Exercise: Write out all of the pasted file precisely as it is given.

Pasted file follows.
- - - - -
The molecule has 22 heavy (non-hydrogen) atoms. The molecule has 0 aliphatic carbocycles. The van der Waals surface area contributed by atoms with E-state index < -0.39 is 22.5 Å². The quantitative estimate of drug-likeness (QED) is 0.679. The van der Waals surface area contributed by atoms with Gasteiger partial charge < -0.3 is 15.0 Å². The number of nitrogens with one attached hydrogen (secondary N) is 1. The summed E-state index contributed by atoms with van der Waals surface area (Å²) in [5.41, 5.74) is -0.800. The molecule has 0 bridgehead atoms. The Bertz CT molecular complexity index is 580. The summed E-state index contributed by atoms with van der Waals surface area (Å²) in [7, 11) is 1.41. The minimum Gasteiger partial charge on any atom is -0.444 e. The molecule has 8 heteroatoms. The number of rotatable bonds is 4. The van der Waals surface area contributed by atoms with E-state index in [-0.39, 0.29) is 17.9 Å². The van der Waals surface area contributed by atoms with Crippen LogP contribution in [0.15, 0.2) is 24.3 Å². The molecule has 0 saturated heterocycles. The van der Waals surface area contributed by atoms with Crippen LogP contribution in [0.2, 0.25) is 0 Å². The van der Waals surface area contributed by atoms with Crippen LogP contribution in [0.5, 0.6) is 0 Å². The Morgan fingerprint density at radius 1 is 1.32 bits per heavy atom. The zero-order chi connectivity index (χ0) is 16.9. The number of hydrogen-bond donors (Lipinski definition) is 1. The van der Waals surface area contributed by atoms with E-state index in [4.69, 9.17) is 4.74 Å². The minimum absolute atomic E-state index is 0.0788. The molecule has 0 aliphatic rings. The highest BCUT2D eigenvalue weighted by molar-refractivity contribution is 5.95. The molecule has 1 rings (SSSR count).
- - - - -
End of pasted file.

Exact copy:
The molecule has 22 heavy (non-hydrogen) atoms. The molecule has 0 aliphatic carbocycles. The van der Waals surface area contributed by atoms with E-state index < -0.39 is 22.5 Å². The quantitative estimate of drug-likeness (QED) is 0.679. The van der Waals surface area contributed by atoms with Gasteiger partial charge < -0.3 is 15.0 Å². The number of nitrogens with one attached hydrogen (secondary N) is 1. The summed E-state index contributed by atoms with van der Waals surface area (Å²) in [5.41, 5.74) is -0.800. The molecule has 0 bridgehead atoms. The Bertz CT molecular complexity index is 580. The summed E-state index contributed by atoms with van der Waals surface area (Å²) in [7, 11) is 1.41. The minimum Gasteiger partial charge on any atom is -0.444 e. The molecule has 8 heteroatoms. The number of rotatable bonds is 4. The van der Waals surface area contributed by atoms with E-state index in [-0.39, 0.29) is 17.9 Å². The van der Waals surface area contributed by atoms with Crippen LogP contribution in [0.15, 0.2) is 24.3 Å². The molecule has 0 saturated heterocycles. The van der Waals surface area contributed by atoms with Crippen LogP contribution in [0.2, 0.25) is 0 Å². The van der Waals surface area contributed by atoms with Crippen LogP contribution in [0.5, 0.6) is 0 Å². The Morgan fingerprint density at radius 1 is 1.32 bits per heavy atom. The zero-order chi connectivity index (χ0) is 16.9. The number of hydrogen-bond donors (Lipinski definition) is 1. The van der Waals surface area contributed by atoms with E-state index in [4.69, 9.17) is 4.74 Å². The minimum absolute atomic E-state index is 0.0788. The molecule has 0 aliphatic rings. The highest BCUT2D eigenvalue weighted by molar-refractivity contribution is 5.95. The molecule has 1 rings (SSSR count).